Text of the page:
In early June, I learned with sadness of the passing of Carlo Ubbiali at his home near Bergamo North Italy.
As a young man, I saw Ubbiali ride in the Ulster Grand Prix.
He won his first ‘Ulster,’ the 125cc event, on a Mondial in 1950 at the age of 21. His last UGP wins were in 1960 in the 125cc and 250cc classes, on MVs, at record speeds. Even today, he is well remembered here in Northern Ireland.
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In September 1996, along with my wife Joan and brother Eamon, we were driving through Italy to Moto Guzzi’s 95th anniversary celebrations.
In Bergamo, on our way to the shop of Angelo Tadini – who was then the only source of spares for prewar Moto Guzzis – we got lost in an industrial estate.
I told my brother to stop so I could call at a car showroom to ask directions. I found myself talking to a small, thin well-dressed gent; after a few moments I thought I had seen his face before, I asked his name: “Carlo Ubbiali” he replied!
You can imagine how surprised I was standing beside on of my heroes. It was only then, when casting my eyes around the showroom walls, I saw the FIM World Championship framed certificates.
I shook his hand warmly and asked if I could bring in the rest of the ‘crew.’ We took photos and while we spoke he told us that in the 1960 season the Honda had a little more power than the MVs.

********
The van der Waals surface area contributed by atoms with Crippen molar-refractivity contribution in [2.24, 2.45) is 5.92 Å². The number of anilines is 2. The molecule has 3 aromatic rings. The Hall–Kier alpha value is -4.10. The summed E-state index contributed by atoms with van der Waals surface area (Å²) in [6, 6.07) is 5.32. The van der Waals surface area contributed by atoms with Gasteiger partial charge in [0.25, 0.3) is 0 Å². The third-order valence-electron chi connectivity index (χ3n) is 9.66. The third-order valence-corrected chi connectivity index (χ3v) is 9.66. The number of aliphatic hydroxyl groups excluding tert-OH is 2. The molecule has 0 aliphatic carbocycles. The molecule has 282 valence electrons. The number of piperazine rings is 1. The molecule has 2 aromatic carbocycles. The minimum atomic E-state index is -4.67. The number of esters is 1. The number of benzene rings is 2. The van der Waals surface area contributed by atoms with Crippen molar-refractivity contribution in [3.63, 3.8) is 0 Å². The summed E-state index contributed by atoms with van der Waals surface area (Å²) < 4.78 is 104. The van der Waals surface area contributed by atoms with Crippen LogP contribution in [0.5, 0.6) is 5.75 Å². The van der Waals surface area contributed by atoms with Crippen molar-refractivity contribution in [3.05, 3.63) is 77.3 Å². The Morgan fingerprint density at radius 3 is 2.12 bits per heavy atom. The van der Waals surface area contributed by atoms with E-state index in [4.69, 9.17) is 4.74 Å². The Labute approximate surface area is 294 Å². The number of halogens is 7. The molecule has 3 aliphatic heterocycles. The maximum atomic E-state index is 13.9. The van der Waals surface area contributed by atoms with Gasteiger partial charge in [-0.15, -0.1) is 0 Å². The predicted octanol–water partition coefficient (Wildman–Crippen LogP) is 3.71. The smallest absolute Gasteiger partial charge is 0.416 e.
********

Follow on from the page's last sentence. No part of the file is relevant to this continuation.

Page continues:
He also told us of the death of his brother Maurizio that year which affected him very badly. This meant that at the age of 29 he had to give up his racing career to run the family business.
He went to see Count Domenico Agusta to tell him of his decision. Domenico’s reply was: “Well, if you’re not riding that will be the end of the lightweight effort in 125cc and 250cc classes for MV Agusta.”
Carlo started riding in 1947 and after a three year spell with FB Mondial (1949-52, earning him the 125cc world championship in 1951) he had an eight year career with MV, winning a total of nine world championships, three Italian 125cc titles and a brace of 250cc crowns.
He was a winner over the difficult Isle of Man Clypse as well as the Mountain TT courses and on the Ulster Grand Prix Clady and Dundrod courses.
Carlo Ubbiali remains one of the all-time greats – this might also have affected his decision to quit: ‘Better to quit at the top than wait for the inevitable decline or something even less pleasant…’
Carlo married soon after retirement and had four children.
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